Child Power by Raewyn Dawson
Child Power is the second in the ‘Amazon’ Series, a gripping new novel just as good as Slave Power, the first book.
Set in 300 BC, slave trading is rife in the area around the Black Sea, and many children are kidnapped and forced to live in appalling conditions in captivity. Sixteen-year-old Melo is a respected Amazon leader of the tribe The Plains who are committed to following the Peace Way, looking for peaceful resolution, if possible. But then Melo’s friend Atty is captured and put to work on a pig farm, and Melo and her tribe must try and mount a successful rescue operation against all the odds.
There are a number of other strands to this story. There is Mithrida, Melo’s sworn enemy who is determined to escape from being exiled. There is Alexander, the military genius now running the city of Voshend, who has the huge responsibility of bringing the Peace Way philosophy to a city that is still recovering from years of slave trading and the attitudes that go with it. There is Sofia, a young priestess-in-training, who must choose between love and duty.
Child Power is a riveting, well-written novel of love and adventure, with an underlying moral core of goodness. Raewyn Dawson taught Classical Studies for three years, and she became very impressed by the achievements of Alexander the Great and his era, and these series of books reflect this. Child Power is a historically-based story that is enthralling – a must read for all young adults everywhere, and adults interested in this period of history.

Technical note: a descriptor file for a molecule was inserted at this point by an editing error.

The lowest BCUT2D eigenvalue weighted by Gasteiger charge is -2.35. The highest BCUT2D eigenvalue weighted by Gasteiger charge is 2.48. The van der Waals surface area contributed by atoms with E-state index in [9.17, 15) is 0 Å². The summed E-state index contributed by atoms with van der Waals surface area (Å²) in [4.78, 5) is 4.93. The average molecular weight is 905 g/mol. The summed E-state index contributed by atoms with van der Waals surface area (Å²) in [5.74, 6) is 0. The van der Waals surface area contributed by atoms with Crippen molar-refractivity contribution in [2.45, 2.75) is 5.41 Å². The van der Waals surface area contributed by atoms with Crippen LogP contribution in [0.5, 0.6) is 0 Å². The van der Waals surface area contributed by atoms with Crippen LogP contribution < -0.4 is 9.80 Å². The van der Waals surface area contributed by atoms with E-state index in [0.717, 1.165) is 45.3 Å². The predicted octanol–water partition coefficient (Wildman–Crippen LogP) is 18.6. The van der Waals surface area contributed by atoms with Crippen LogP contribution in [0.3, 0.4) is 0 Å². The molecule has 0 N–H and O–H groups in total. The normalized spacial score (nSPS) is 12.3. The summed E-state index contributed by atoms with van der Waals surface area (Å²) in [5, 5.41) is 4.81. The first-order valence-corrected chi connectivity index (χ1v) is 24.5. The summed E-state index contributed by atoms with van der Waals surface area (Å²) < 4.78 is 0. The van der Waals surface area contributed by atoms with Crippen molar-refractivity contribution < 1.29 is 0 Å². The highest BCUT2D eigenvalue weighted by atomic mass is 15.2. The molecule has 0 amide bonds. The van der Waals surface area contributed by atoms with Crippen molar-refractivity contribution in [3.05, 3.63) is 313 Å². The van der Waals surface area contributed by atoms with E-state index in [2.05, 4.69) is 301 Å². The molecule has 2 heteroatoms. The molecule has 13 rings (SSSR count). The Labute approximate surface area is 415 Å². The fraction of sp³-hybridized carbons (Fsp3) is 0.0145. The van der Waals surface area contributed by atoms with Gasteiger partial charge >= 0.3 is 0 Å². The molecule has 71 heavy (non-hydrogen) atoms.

Melo is the main heroine of this book, and I enjoyed reading about this principled young leader and all the many challenges that come her way during the book and the considered way she responded to each crisis. And her friend Atty is the other heroine of the book – a young girl wise beyond her years, determined not just to save her skin, but to rescue all the other children trapped in slavery, despite the incredible danger. It’s refreshing to read a novel for young people with such good values, that are seamlessly weaved into a tale that is full of action and adventure. And yes, there is violence, but more often the characters find a way to resolve situations peacefully – this is clever and impressive.
Reviewer: Karen McMillan
Mary Egan Publishing, RRP $25.00